Imagine yourself one hundred and fifty feet above the valley floor hanging from a rope. Below you the winding path of the Baker River meanders through the quaint town of Rumney, NH. Above you the sounds of Hawks and Peregrine Falcons pierce the quiet. Your muscles ache with the exertion of the climb but the adrenaline rushing through your body and the sights, sounds and smells of this place make you feel more alive than you have ever felt before. If you know, or can imagine, this feeling, you understand why hundreds of people make the drive to the cliffs of Rattlesnake Mountain in Rumney every weekend
What began in the 1960's as a few hardy souls playing among the hawks on the cliffs of Rattlesnake Mountain in Rumney, NH, has evolved into one of the Heart of New Hampshire’s most popular natural attractions.
Today, avid climbers head for the cliffs of Rattlesnake in droves for climbing that is easily accessed and among the best in the Northeatern US.
Just 40 minutes north of Concord, NH and only 2 hours drive from Boston, the cliffs of Rattlesnake Mountain are an easy drive for climbers of all abilities and gradually the support infrastructure is growing up to support the growth of this popular pastime.
The Wendall Ascent Begins an Era
The first recorded climbs on the cliffs of Rattlesnake Mountain appear to have been made in the 1960's by the father and son team of George Wendall II and III for whom a route is named on the main cliff of the mountain.
In the1970's more climbers began to explore and document routes and in 1987 writer Ed Webster first included Rattlesnake among the climbs in his "Rock Climbs in the White Mountains of New Hampshire".
Webster's book brought increased interest in the area but also created new tensions between climbers and private landowners who controlled some of the land adjacent to the National Forest where many of the climbs were located. In the early 1990's these tensions reached a high-watermark when the landowner, concerned with liability issues and a dramatic increase in use, posted the land, prompting a dramatic decline in use. This event was the genesis of a new organization . . . the Rumney Climber's Association. The RCA was committed to taking action to see that Rattlesnake remained open to climbers.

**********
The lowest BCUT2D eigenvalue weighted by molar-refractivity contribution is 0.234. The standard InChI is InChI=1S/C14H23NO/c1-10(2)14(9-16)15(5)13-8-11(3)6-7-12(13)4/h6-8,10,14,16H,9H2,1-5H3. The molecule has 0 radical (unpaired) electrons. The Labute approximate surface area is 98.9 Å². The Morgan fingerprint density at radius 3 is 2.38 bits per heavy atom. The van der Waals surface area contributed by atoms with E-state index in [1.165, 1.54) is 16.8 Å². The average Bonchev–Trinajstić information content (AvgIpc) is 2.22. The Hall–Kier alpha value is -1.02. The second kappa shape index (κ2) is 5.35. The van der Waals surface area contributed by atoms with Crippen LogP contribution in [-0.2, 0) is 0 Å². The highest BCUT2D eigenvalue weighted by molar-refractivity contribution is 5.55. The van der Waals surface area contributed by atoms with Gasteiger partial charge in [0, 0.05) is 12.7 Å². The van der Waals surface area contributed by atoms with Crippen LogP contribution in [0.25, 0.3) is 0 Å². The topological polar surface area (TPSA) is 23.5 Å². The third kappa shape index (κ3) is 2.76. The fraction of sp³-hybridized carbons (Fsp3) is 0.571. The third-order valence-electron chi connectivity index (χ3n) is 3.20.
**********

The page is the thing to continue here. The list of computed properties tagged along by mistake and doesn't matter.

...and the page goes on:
What followed was one of the great examples of proactive cooperation between the National Forest and the climbing community as climbers and environmentalists joined together to purchase the land in question and add it to the National Forest holdings. Once again climbers returned to Rattlesnake to rediscover their favorite routes and the National Forest got on board with parking to accommodate the new crowds and ease the concerns of local folks on their weekly "dump runs" to the Rumney transfer station - located along the same road.
The Rock climbing community has shown remarkable persistance in dealing with the challenges of the growing interest in Rattlesnake and the challenges have not only been between people. Rattlesnake Mountain is also the home to the threatened Peregrine Falcon - only removed from the endangered species list in 1999.
Working in cooperation with the New Hampshire Audubon society and others interested in the protecting the nesting falcons, various sections of the mountain are closed off during the breeding seasons to sustain this remarkable comeback from near extinction.
In 2002 the first guidebook to climbing Rattlesnake was produced. "Rumney", by Ward Smith details more than 400 routes up the cliffs ranging from easy to very difficult has been released and is considered the definitive guide for climbing and bouldering in the area.
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